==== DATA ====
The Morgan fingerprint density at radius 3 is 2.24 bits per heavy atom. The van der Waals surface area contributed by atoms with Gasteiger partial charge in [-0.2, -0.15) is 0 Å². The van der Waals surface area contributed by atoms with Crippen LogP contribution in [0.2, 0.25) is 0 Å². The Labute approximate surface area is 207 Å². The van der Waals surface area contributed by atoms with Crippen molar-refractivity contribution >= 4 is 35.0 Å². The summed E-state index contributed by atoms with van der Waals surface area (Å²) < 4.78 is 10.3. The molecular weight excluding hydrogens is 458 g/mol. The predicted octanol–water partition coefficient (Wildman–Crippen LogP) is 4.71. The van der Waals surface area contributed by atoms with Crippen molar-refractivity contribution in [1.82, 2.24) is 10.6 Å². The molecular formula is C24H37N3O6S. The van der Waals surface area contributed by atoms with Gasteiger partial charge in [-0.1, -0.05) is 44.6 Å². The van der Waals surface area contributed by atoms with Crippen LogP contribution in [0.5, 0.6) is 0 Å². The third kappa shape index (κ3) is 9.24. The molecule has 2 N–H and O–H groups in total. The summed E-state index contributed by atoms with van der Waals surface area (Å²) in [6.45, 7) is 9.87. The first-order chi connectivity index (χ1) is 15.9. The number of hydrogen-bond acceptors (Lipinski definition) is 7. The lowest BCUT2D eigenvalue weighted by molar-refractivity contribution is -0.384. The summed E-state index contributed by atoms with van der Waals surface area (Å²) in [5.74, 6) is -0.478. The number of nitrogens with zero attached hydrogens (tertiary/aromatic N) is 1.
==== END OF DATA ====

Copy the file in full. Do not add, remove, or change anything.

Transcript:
The Morgan fingerprint density at radius 3 is 2.24 bits per heavy atom. The van der Waals surface area contributed by atoms with Gasteiger partial charge in [-0.2, -0.15) is 0 Å². The van der Waals surface area contributed by atoms with Crippen LogP contribution in [0.2, 0.25) is 0 Å². The Labute approximate surface area is 207 Å². The van der Waals surface area contributed by atoms with Crippen molar-refractivity contribution >= 4 is 35.0 Å². The summed E-state index contributed by atoms with van der Waals surface area (Å²) < 4.78 is 10.3. The molecular weight excluding hydrogens is 458 g/mol. The predicted octanol–water partition coefficient (Wildman–Crippen LogP) is 4.71. The van der Waals surface area contributed by atoms with Crippen molar-refractivity contribution in [1.82, 2.24) is 10.6 Å². The molecular formula is C24H37N3O6S. The van der Waals surface area contributed by atoms with Gasteiger partial charge in [-0.1, -0.05) is 44.6 Å². The van der Waals surface area contributed by atoms with Crippen LogP contribution in [0.5, 0.6) is 0 Å². The third kappa shape index (κ3) is 9.24. The molecule has 2 N–H and O–H groups in total. The summed E-state index contributed by atoms with van der Waals surface area (Å²) in [6.45, 7) is 9.87. The first-order chi connectivity index (χ1) is 15.9. The number of hydrogen-bond acceptors (Lipinski definition) is 7. The lowest BCUT2D eigenvalue weighted by molar-refractivity contribution is -0.384. The summed E-state index contributed by atoms with van der Waals surface area (Å²) in [5.74, 6) is -0.478. The number of nitrogens with zero attached hydrogens (tertiary/aromatic N) is 1.